The Migration Advisory Committee recommended the use of points - earned on factors like age, qualifications and previous study in the UK - only for more highly-skilled migrants without a job offer.
For most would-be incomers, the independent expert panel backed a minimum salary level, cut to £25,600 a year from the £30,000 proposed under Theresa May’s premiership.
The proposed cut will be welcomed by employers, but does not meet the hopes of industry bodies which last week appealed for a minimum of around £20,000 in order to allow continued access to labour in skilled but low-paid jobs like lab technicians, carpenters and care home managers.
An Australian-style points system to reduce overall immigration was one of six "guarantees" on the first page of the Conservative manifesto for last month's general election, with Mr Johnson presenting it as a key part of reducing arrivals of workers with lower skills and halting downward pressure on wages once free movement of EU nationals is ended at the end of the Brexit transition period on 31 December 2020.
But the report found that the points-based framework previously introduced by Tony Blair in 2008 had proved "pointless" because the assessment of applicants' characteristics such as age, qualifications and experience was "ineffective or overly complex". Instead it recommended sticking with a salary threshold, which would prevent undercutting of the labour market by cheap foreign employees.
The MAC said its recommended changes were likely to reduce levels of immigration and the overall size of the UK economy, though they would increase GDP per capita “very slightly” and make a “small” contribution to reducing pressures on the NHS, schools and social housing.
But it warned that the new immigration system being introduced from January 2021 - under which EU nationals will no longer have the automatic right to settle and work in the UK - will increase pressure on the crucial social care sector, where industry representatives last night warned of closures and increased costs.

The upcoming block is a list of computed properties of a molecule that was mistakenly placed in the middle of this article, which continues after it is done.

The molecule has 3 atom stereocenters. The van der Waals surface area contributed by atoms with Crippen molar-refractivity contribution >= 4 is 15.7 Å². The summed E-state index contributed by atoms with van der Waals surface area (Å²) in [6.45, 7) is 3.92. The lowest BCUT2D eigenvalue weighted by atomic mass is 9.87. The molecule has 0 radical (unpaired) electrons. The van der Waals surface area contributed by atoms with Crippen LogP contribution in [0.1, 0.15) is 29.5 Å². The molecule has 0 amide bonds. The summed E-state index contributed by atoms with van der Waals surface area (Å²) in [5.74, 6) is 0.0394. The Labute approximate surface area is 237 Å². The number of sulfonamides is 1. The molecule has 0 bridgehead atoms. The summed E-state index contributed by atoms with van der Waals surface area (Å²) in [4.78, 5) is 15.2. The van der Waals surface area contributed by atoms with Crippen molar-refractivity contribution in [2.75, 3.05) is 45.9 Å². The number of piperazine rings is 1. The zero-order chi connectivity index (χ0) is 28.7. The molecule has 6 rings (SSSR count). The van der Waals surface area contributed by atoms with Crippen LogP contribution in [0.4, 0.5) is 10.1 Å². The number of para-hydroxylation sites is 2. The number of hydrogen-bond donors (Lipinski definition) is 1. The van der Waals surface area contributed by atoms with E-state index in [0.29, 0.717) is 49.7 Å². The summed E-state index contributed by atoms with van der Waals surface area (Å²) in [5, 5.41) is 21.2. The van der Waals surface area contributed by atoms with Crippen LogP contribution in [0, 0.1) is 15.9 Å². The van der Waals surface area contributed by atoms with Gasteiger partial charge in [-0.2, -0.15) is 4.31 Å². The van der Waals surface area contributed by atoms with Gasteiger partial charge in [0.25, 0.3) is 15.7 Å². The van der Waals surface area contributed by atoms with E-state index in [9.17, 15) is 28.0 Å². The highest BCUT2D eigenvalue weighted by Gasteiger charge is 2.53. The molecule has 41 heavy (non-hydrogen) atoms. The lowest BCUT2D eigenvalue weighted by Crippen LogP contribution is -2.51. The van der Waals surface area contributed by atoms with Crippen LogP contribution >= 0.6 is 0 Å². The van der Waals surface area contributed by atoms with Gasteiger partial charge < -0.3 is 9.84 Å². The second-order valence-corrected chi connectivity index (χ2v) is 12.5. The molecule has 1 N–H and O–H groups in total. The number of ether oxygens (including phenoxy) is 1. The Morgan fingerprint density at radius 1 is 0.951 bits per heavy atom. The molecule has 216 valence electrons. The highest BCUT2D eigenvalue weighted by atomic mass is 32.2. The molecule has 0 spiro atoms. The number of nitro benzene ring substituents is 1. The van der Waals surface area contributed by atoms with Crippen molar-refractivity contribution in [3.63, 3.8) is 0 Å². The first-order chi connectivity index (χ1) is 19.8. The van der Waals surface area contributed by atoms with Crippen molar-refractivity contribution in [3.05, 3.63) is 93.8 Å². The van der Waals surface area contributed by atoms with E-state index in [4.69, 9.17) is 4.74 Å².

The MAC expressed “concern” over the potential impact of the loss of EU workers on the social care sector, but said the root cause of its problems lay in “the failure to offer competitive terms and conditions”, rather than the immigration system.
Under the MAC’s recommendations, the bulk of workers coming to the UK would do so on the basis of a job offer meeting the £25,600 minimum, with lower thresholds for teachers, skilled NHS workers and under-26 “new entrants” and higher pay requirements in high-income occupations.
The points-based system would be applied only to skilled workers without a job offer, who would be expected to register an interest in coming to the UK, with monthly invitations to apply drawn from the pool of those who put their names forward.
MAC chair Professor Alan Manning said: "Our recommendations are likely to reduce future growth of the UK population and economy compared to freedom of movement by using skill and salary thresholds.
"We estimate very small increases in GDP per capita and productivity, slightly improved public finances, slightly reduced pressures on the NHS, schools and social housing, though slightly increased pressure on social care."